We have all had those times when we have been hurt by other people. Sometimes the things that have hurt us have been intentional, at times not. Some years ago I was very hurt by a few colleagues in a job I had been in for about 7 years, it got to a point that I had to leave, I wasn’t able to work any longer in an environment that had become toxic on a deeply personal level.
Over the years I have spent time pondering and meditating on the situation – my actions, their actions, my responses, their responses, understanding that always, these things are reciprocal. The reality in interpersonal relationships is that we all contribute to them and what happens in them. That is so for friendships, romantic relationships, marriages, family relationships and any other kind of interpersonal play between people.
As part of my ponderings and realisations about this situation, I understood this – we have many soul mates, our soul mates are not only those people we are in deep, romantic, happy-ever-after relationships with. Yes, they certainly fall into that category, but our soulmates are also those people who give us our biggest lessons – those lessons that change our lives because we are given an opportunity to look at ourselves, and, if we are honest with ourselves, to change the things that don’t work, that don’t serve us any longer and are not in accord with our Higher Selves.
That is what these colleagues did for me. Friendships were broken, a job was lost, but … I was launched on the path that I am now on – a healer.
Over time, as the hurt lessened, I was able to see these people as soulmates, people who, at a soul level, loved me enough to be the catalyst for some of the harshest lessons of my life, they held up a mirror to me, so I could look into it, into the deepest level of my soul and psyche, and I had to look into it with honesty, to myself and for myself. And I know I am a different person now because of it.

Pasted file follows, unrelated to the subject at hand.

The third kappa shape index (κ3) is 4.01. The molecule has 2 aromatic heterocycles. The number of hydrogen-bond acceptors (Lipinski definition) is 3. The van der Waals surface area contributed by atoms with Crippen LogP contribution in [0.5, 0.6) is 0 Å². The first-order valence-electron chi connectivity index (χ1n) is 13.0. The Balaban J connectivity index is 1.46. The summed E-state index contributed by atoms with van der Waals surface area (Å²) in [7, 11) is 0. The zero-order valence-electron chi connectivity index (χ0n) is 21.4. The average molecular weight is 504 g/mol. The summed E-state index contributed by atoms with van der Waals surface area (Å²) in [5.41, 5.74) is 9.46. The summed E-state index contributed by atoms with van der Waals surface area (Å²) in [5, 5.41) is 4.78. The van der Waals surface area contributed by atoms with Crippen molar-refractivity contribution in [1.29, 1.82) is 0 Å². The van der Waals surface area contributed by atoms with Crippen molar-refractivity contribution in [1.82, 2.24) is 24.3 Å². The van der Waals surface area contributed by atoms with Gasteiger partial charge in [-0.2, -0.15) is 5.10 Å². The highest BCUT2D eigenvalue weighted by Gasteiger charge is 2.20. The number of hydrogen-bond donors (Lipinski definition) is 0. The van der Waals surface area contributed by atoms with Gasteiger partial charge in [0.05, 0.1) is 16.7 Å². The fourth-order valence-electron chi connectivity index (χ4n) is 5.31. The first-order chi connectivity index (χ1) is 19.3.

Yesterday I saw one of the women involved. We had been good friends, and I had grieved that friendship, but I know it could never be revived. I had often wondered how I would react if I saw her again. And yesterday this became reality. We bumped into each other at a local shopping centre. And do you know – I was genuinely happy to see her, it was good to see she was ok, it was nice to be able to hug her, and to catch up about some major events in our lives. I was conscious that I did not feel within myself any of the rancour, the bitterness and pain that had been there for so long. And it felt good.
Interestingly, as we walked away from our little meeting, I realised some of the old ways of relating to each other were still there, but I wasn’t affected by them. The difference was that I didn’t enter into any of it, I didn’t take anything on, I didn’t attach to any of it.
I know that the friendship won’t be revived – the lessons have been learned and too much time has passed, and, really, I don’t want it again.
Forgiveness is not about saying sorry, or having someone say sorry to us – after all, if we say sorry to someone else, there are no guarantees that they will forgive us. And vice versa …
Forgiveness is a deeply personal journey that leads us to no longer attaching to the hurt, it is about letting it go, and understanding that we have no control over how other people react or respond to situations, and events. All we can do – and need do – is make peace with it all from our own hearts, to learn our own lessons, and to let go, so that everyone concerned has the freedom to do the same, in their own way, in a way that is right for their soul, and their own soul journey. That may not be the same as our way, but is right for them.
Freedom is letting go so that we can all follow our own journey.
This is peace.